A Whiskey for St Patrick’s Day
So that’s why I always try to make sure we’ve a bottle or two of Old Bushmills in the house for St Patrick’s Day. There’s another reason too. My great-grandfather and great-grandmother emigrated from Ireland to England in the 19th century, so I’ve got Irish blood in me but not, as far as I know, any Scottish blood. Mind you, these days my blood is probably about 20% ABV anyway.
Who Invented Whiskey?
People are usually surprised to discover that whiskey wasn’t invented in Scotland – and some Scots won’t admit it! As far as we know, it’s more likely whiskey was first made in Ireland and then taken across the short stretch of water to Scotland. Somehow the spelling got changed from whiskey to whisky, and they also changed and refined the process to produce a better quality drink that then became forever associated with Scotland.
Nevertheless, in the late 19th century Ireland had 88 whiskey distilleries and was the biggest-selling whiskey in the world, far outselling Scottish whiskies. How things changed!
The History of Old Bushmills
To put the history of Old Bushmills into perspective, recent figures show that there are currently 18 whiskey distilleries operating in Ireland, with more in the pipeline. In the 1970s, there were just two, and Old Bushmills was one of them.
Bushmills is Ireland’s oldest working distillery, and also the oldest licensed whiskey distillery in the world, having been given its license in 1608. This is the date they usually measure things by. However, the license didn’t refer to the present distillery, but was for someone else who was distilling in the area. The Bushmills company which built the first proper distillery was formed in 1784, but operated under the same distilling license. Those buildings were destroyed in a fire, and the present distillery opened in 1885 and they’ve been distilling whiskey there continuously ever since.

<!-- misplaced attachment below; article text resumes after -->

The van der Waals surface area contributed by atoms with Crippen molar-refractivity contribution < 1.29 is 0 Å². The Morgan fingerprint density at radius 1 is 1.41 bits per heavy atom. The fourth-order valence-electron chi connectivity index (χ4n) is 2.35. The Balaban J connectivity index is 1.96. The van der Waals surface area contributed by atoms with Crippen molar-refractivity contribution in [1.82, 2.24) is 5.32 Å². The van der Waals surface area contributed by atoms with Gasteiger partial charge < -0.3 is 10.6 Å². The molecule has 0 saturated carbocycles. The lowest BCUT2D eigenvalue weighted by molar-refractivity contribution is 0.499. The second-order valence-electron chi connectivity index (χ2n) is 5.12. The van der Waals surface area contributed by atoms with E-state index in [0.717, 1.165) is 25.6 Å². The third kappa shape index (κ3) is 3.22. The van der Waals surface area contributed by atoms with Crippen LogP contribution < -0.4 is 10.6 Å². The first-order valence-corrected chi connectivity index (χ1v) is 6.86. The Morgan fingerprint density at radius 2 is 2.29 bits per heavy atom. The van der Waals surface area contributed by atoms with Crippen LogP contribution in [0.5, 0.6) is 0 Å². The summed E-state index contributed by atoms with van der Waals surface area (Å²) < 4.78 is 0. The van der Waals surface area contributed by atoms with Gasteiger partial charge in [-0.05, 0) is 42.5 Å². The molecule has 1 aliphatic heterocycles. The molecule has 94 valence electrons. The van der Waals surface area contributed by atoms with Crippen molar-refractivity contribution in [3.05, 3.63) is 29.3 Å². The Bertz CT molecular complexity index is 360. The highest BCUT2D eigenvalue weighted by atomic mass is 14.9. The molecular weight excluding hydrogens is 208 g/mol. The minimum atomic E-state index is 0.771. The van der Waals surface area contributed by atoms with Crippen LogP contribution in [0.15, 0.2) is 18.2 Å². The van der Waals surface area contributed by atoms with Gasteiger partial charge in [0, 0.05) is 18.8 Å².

The Mills on the River Bush
The distillery and the town of Bushmills get their name thanks to the River Bush, and the water mills which stood on its banks to mill the barley from the surrounding fields. Even today, the source of the water for Old Bushmills’ whiskies is taken from Saint Columb’s Rill, a small stream which is a tributary of the River Bush.